How Can We Pander To You?
The smell of hot matzo ball soup, roast chicken, gefilte fish and freshly grated horseradish. Aunts, uncles and cousins gathered around the family table. Distinctive Hebrew songs. Cup after cup of sweet Manischewitz wine. Hours of reading and chanting and thinking: "When can we eat already?"
There are many Jewish holidays that evoke memories, but perhaps none more than Passover, which begins at sundown for Jews, including the more than 500,000 in Palm Beach and Broward counties.
That's fine and dandy, nothing wrong with marking the holiday in the daily newspaper. But putting that story above the fold on the front page is ridiculous. The Sentinel apparently thinks it's going to sell more newspapers by inducing sleep among its readers. Hell, Ambien sells pretty well, doesn't it? But here's the kicker: The same story dominated
the Lifestyles front of the very same newspaper. Well, practically the same story. Headlined "Savored Seders," John Tanasychuk's article begins:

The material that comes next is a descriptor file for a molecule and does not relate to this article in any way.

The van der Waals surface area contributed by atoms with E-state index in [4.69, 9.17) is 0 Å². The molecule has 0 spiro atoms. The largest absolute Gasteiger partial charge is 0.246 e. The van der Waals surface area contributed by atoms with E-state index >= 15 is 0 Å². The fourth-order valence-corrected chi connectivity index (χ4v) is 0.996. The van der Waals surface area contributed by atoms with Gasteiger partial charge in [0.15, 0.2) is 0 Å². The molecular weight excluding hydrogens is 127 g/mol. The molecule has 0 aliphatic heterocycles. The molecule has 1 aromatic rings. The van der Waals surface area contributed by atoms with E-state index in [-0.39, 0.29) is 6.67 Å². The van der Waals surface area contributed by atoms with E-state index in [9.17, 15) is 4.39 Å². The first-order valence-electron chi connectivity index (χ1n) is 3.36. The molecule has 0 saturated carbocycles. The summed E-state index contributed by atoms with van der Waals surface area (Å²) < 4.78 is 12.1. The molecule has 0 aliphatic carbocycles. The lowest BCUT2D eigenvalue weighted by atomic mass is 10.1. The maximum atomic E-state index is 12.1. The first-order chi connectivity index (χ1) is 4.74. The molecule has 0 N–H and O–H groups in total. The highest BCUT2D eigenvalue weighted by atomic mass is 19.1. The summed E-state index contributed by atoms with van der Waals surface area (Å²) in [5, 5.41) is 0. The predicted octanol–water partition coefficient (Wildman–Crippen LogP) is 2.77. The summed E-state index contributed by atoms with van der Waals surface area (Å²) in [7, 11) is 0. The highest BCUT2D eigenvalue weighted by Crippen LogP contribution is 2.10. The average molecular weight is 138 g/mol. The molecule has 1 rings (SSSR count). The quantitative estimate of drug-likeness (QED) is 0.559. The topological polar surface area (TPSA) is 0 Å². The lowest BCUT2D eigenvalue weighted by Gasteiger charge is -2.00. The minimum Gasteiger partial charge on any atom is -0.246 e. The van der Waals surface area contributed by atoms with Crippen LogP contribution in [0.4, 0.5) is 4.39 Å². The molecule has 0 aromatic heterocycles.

Of all the Jewish holidays, Passover seems to create the most vivid memories.
That's what we discovered when we asked readers to share their remembrances of the holiday, from Passover preparations to sitting still as children for the Seder.
That's what we get now -- sheer, unadulterated pandering from the local paper. (There's more too -- this is the second story about Jewish Gator fans conflicted between their religion and the big game tonight). Yes, the Sentinel, which has largely abandoned real journalism in favor of "community news" and the insipid Help Team, is left to spew on and on about Passover. Look I know it's an exciting, breathtaking holiday and all -- two words: gefilte fish -- but of all the things that are happening in this world, this is all our tired, professionally bankrupt hometown newspaper can come up with?
No, there's more. When they don't pander, they scare. The other big story on today's front page is a Help Team special from Nancy McVicar about kidney failure rates "soaring" among South Florida's children. What does soaring mean? Well, there's 24 new cases each year in Florida, or eight new cases per million kids.
Again, I'm not saying McVicar's story shouldn't be in the newspaper -- it's solid. But to lead the front page with it is just stupid. It probably belongs on the Lifestyle front or perhaps less valuable real estate on the front page. But that's the problem. The front is so full of bells and whistles there's only room for three stories now, making the paper about as vibrant news-wise as a one of those Forum rags they publish all the place.
But hey, what am I complaining for? It's a holiday. Happy Passover.